Review of Weekends by Edward Kendrick


Rating: 3.25 stars

Marcus Hampton is secure in his habits, secure in his job as an accountant, and secure in his identity as a confirmed bachelor. He has his cat, Daisy, and his routines. Each and every day rolling with the same predictability, and he likes that too.  Until he meets Demitri Costas, a young photographer who snaps a picture of him.  Demitri is immediately attracted to the older man, and not just because he is wonderfully photogenic under his lens. Dimitri asks Marcus to pose for him, and to Marcus’ surprise, he agrees.

One photo session leads to another and Demitri develops a crush on Marcus but does nothing, believing Marcus to be married and straight. Marcus is neither. When Demitri discovers Marcus is both gay and available, he pursues  the older man but Marcus gently rebukes Demitri as Marcus thinks he must represent a father figure for the young photographer.  Through holidays and weekends, the men struggle with their feelings towards each other, family  expectations, and their pasts as well as insecurities.  Marcus’ self image of himself as a confirmed old bachelor is one Dimitri must shatter if  they are to have a future together.

Weekends charts the relationship between two very different men from its beginnings to that of an established couple.  Each chapter represents a different weekend in their lives, a neat format for the story.  The first chapter is titled The Weekend Before Thanksgiving.  In it, we establish a “base line” for each man before they meet.  We see their lives, their  routines, and in Demitri’s case, his hopes of becoming a photographer.  I like that Kendrick chooses the weekends around the holidays to move the story forward, as that is a time of vulnerability and introspection for most people, especially those alone.  With Marcus, it is particularly affecting, as Daisy is his only companion and his aloneness comes into stark focus for the reader.

Kendrick delivers two very believable people in Marcus and “Mitri” as he is called.  Also authentic is the manner in which Mitri  slowly brings Marcus out of his rigid notions of himself as “old and settled”.  Mitri is fighting against his father’s expectations for him to finish college with a degree in Engineering as all he longs to do is take pictures and make a living do so.  Even with a marked lack of communication between the two, they slowly make their way into a relationship.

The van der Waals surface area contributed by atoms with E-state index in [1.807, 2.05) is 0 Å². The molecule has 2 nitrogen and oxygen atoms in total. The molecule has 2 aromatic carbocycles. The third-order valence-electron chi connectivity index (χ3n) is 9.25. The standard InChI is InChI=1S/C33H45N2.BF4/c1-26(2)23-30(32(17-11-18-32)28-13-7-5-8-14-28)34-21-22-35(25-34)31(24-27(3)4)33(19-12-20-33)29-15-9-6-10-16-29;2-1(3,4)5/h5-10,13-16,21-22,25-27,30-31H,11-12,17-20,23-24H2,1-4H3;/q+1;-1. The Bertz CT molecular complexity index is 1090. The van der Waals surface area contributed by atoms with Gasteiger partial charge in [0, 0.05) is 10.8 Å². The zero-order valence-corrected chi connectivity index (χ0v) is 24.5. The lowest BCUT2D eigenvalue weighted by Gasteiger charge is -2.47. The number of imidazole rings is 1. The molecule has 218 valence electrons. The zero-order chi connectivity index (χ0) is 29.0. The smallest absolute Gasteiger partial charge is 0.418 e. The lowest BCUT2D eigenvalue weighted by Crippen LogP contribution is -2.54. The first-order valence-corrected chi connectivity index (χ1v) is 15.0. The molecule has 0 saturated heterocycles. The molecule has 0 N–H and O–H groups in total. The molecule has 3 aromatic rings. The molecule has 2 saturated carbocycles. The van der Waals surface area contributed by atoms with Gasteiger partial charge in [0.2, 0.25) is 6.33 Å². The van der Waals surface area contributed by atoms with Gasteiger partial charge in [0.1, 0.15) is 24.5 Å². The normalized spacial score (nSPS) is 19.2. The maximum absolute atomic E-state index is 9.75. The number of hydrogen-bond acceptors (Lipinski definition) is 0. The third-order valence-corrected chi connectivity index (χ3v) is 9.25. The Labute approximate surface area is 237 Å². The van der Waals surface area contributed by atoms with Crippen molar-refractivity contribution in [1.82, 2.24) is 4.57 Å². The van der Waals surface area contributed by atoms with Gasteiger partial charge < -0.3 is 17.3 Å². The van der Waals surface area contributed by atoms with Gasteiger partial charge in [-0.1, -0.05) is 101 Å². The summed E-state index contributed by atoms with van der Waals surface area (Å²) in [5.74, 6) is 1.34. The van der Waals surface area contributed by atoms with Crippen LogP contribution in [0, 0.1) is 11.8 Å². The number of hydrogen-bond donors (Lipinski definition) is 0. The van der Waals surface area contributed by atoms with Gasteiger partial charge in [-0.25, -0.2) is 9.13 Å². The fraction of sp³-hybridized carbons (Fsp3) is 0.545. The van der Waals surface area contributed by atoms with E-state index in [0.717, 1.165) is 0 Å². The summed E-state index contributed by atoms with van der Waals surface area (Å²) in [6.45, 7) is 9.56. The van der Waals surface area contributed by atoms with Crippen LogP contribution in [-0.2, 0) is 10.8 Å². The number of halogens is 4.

So. Believable characters, creative story format, happy ending.  Why the long face, girl, as they say.  Interest. For however nice Marcus and Demetri are, they are boring.  And I am not talking about a lack of angst here.  I have never felt that angst is a necessary part of a story, although it helps to balance out a story.  I have read other novels that I loved whose  plot also revolves around the same storyline.  Men meet, get to know each other, fall in love, and live happily ever after or at least for now.  The big difference is that I found those men compelling.  They endeared themselves to me in multiple ways, it could be a sense of humor, an engaging outlook on life, something that says wow, I am so happy to got to know you.  It is like that in real life.  Sometimes you click with someone, sometimes you don’t.   Some people are beige to other’s rainbow.  Unfortunately for me, there was a whole lot of beige and very little clicking going on here. There is much to admire in Weekends but in the end, the main characters make it far too easy to forget them once the story is over.

Cover: Cover art by Reese Dante.  I normally love Dante’s covers but here I am of two minds.  One, I am the only person who sees George Bush in the man in the front? I am not sure if I find that hysterical or scary. The other says “great job”, love the relevancy of the mens ages and great design. But boy, does he look like George Bush….

Review of Lashings of Sauce Anthology


3rdRating: 4.5 stars

Lashing: British slang for lots or large amounts.  In celebration of 2012 Olympics, the Queen’s Diamond Jubilee and the 3rd Annual UK GLBTQ Fiction Meet, a lashing of authors from all over the Globe put forth an GLBTQ anthology of stories that highlight everything that makes Britain  (and mainland Europe) a great place for GLBTQ people to love and live.

Here is a list of stories and authors in the order they appear: